I look kind of at the highest level. And then I also looked down at the more operational policy level at the highest level, we rejoined Paris. We are sending a signal to the market for this administration, that global engagement on climate change is critical, essential, and we want to be in, and by doing that, we’re going to set high level directional policies, that signal markets to low and zero carbon investment. And we want the US business community to lead in that. And we want to provide our technologies and services here at home, but also globally. So that’s kind of at the highest level, like this is a directional shift, and we’re doing it in a way that the Obama administration wasn’t able to do with that time. It was much more incremental conversation then, doesn’t mean that this will be easy, but that’s where they are.

Lisa:

And then there’s a whole suite of policies that are being looked at that both trying to improve our economic condition post COVID, but also simultaneously ensure that when the federal government spends money, it’s doing it consistent with the climate and resilience goals while creating jobs and meeting other tests that they set for themselves. So it’s a very ambitious agenda, but it also is trying to take a holistic approach. So at the highest levels of what the US government is projecting here at home and to the world and what they’re trying to implement on the ground.

Jon:

I feel like they have to… the last round, it was a need for the federal grant to really lead the way and drive and create space. And now the markets are so aligned to support what we want to get done. Some of it is just really enabling that and putting in place the incremental changes and some monumental changes, but to keep the private capital really going forward. Because I think either in the capital side, there’s nothing better for, for the capital than certainty and policy certainty and establishing some of that. And that leadership again, is going to be really critical to open the doors. And part of that is we are going to see a massive, hopefully we’re going to see a significant stimulus or folks are calling the green stimulus. We’d love your thoughts on how that will affect what we care about in the clean energy industry.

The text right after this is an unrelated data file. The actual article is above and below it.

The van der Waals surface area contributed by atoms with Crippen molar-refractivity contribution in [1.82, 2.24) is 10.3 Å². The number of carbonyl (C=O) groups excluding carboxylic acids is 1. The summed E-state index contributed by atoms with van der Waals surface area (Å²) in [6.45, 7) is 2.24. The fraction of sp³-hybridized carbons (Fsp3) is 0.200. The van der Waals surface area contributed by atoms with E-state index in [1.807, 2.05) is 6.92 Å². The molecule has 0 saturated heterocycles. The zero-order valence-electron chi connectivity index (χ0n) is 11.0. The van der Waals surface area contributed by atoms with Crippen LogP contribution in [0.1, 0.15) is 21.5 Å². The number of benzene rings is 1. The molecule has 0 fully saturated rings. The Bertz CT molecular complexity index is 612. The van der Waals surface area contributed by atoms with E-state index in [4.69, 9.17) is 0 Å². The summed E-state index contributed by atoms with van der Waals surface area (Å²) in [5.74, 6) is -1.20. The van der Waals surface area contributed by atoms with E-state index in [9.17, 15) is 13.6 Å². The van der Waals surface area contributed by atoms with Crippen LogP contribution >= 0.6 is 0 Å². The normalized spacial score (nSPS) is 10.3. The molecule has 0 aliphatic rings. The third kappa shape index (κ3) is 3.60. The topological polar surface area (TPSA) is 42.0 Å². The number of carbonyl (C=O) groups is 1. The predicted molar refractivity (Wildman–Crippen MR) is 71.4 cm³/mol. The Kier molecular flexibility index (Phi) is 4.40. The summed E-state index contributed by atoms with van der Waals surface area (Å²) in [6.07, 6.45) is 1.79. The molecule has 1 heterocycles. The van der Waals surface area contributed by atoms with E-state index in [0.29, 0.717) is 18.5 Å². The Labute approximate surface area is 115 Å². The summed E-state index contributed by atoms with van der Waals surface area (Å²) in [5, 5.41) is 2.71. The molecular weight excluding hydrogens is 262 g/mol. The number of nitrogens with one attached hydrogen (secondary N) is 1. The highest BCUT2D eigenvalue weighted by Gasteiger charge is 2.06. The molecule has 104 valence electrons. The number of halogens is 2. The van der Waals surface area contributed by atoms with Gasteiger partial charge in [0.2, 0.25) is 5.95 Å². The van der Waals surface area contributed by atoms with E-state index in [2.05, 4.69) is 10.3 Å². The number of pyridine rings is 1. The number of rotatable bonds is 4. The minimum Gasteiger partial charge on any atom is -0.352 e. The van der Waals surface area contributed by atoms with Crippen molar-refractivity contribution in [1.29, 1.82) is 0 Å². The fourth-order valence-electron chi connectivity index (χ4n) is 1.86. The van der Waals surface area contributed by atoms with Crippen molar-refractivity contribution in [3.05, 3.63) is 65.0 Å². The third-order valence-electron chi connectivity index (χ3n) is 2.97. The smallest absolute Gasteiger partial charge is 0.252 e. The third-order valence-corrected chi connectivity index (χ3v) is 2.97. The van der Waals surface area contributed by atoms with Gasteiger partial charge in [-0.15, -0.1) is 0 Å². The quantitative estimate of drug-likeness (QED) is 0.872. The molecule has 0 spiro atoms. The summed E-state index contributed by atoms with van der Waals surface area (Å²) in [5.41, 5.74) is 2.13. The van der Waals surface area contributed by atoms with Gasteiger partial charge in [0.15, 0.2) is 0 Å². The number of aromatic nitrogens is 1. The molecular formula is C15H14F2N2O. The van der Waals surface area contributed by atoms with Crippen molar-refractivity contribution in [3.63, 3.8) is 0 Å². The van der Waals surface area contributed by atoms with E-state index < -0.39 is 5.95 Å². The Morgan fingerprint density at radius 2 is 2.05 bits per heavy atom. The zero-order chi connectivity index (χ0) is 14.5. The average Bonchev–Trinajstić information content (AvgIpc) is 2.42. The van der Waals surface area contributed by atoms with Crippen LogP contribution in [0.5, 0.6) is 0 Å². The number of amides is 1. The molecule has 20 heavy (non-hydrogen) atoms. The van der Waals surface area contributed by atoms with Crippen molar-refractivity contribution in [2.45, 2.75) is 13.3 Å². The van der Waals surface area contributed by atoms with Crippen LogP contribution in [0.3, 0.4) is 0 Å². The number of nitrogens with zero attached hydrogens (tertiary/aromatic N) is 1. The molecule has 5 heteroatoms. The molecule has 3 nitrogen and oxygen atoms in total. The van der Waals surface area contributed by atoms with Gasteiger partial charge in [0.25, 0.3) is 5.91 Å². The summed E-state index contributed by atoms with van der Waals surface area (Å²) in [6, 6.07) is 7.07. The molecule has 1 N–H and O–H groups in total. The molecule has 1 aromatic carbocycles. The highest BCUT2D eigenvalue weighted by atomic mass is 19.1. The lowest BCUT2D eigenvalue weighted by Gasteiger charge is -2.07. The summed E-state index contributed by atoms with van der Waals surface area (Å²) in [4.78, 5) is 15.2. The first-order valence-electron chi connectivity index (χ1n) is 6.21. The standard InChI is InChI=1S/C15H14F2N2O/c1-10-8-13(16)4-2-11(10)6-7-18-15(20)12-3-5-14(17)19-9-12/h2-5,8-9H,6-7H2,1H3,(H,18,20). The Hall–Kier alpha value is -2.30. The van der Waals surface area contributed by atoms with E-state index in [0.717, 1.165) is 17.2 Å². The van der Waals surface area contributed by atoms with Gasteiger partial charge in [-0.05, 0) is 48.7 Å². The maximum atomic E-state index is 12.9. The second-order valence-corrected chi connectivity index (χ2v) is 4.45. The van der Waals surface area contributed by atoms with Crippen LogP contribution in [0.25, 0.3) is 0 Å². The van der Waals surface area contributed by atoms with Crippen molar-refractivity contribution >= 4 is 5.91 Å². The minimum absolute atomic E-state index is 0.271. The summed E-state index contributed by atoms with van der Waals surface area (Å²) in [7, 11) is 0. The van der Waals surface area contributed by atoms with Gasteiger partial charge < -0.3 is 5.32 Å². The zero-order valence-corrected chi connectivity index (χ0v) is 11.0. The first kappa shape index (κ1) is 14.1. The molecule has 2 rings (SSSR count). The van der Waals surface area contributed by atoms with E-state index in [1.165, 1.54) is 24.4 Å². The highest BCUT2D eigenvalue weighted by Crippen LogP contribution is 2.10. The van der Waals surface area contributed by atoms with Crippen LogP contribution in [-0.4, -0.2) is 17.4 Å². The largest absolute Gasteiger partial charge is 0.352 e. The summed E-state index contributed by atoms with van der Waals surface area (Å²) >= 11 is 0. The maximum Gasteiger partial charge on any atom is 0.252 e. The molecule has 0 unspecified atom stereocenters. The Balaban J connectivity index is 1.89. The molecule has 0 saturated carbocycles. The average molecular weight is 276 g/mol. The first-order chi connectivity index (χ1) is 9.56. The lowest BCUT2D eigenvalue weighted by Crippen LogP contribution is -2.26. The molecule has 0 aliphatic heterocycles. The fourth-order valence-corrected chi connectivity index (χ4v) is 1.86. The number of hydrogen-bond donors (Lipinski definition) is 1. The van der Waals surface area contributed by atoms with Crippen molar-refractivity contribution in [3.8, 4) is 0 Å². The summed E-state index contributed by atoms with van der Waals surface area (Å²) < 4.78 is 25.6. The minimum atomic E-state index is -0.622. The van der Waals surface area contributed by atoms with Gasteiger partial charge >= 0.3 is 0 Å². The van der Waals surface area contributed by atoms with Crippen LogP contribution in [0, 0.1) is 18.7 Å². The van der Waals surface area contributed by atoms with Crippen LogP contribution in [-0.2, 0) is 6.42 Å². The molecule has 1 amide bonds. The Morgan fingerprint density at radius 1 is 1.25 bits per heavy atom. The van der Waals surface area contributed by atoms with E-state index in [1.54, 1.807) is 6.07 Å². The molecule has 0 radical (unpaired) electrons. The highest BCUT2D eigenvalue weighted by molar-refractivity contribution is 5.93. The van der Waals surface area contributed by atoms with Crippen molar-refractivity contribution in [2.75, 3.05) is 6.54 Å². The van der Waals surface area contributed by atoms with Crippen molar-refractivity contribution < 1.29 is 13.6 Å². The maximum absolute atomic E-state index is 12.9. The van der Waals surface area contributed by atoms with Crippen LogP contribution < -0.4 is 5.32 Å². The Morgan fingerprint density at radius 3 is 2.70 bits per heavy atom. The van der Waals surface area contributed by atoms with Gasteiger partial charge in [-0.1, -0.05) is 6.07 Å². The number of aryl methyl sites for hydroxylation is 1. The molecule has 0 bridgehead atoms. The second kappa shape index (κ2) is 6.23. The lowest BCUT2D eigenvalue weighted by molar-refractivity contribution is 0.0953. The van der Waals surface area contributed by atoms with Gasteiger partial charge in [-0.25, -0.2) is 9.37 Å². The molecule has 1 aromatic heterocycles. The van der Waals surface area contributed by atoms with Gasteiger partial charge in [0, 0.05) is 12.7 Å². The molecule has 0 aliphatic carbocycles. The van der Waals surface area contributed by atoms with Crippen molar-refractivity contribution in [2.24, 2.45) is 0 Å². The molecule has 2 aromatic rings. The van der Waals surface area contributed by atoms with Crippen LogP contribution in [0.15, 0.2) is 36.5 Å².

Ethan:

It’s a good question. Maybe first, just more broadly on the policy question, it does here in the power sector, which is mostly what we’re going to talk about. We’re talking about so far decarbonisation has a certain momentum to it right now. And the reason why coal the achieved 19% of generation last year down from 45 a decade ago is, it’s just not cost competitive. It’s just bucket by gas, which is cheap and renewables, which is a zero marginal cost.

Ethan:

That trend we think can basically continues over the next five years. It doesn’t list to be clear. It doesn’t get you to a zero emission picture, but it does create a lot of momentum.

Ethan:

It’s the other sectors of the economy that just, aren’t going to click aren’t going to decarbonize themselves and particularly rotation. And that’s where just such a massive difference between the Trump administration and potentially the Biden administration, the regulations around corporate average fuel economy standards. This is just a hugely important.

Jon:

having a Superbowl commercial electric vehicles.

Ethan:

Absolutely. I mean you see corporate bonding, right? Automakers that were dragging their feet and, fighting California tooth and nail are now suddenly promising to abolish internal come on jet engines and yeah, running great ads about how, not always our enemy because 30% of their sales or EVs or whatever it is.

Ethan:

So there’s, there’s a lot the administration really can get across in other areas. Last thing I’ll just say on Paris and I agree with Lisa that I think it sends a good signal. I’ll go one step further, which is, I also think that getting back into Paris actually puts important pressure back on the Biden administration itself to do something material between now and when the next cop takes place.

Ethan:

Because I think unfortunately the global lesson that a lot of people have taken away from the last four years is that unless the US legislates a real commitment to reduce its emissions, then you really have to be concerned that they won’t continue to follow through on their commitments because basically the Trump administration just sought to water down and walk away from everything that had been pursued in the prior eight years. So I don’t think it’s unfair of the rest of the world to expect us to pass legislation that enshrines these goals in some fundamental way. And that in turn means that the by administration has to put this at the top of their list this year. They can’t get back burnered into it .

Jon:

And so can you paint a picture Lisa like when people talk about a green stimulus, what are we expecting coming out of Washington? and what type of timeline are we expecting it?

Lisa:

Well, there’s a lot of talk about once this first COVID relief package gets passed, which we’re now being interviewed, where we were at the end of February. So maybe by late March, early April that will pass. And that could certainly slip, but I think there is an interest in trying to get it done before the end of March, because of some of the critical support programs to families and others that will expire.

Lisa:

So then the tables will turn to what comes next. And I think there’s a lot of conversation about a large infrastructure package, which would include a lot of investment and perhaps research development, deployment dollars that would support clean energy technologies. And we look at what they did and what Congress has passed, really over the last six to eight years, it has been a mix of investment in research development and deployment and tax policy.

Lisa: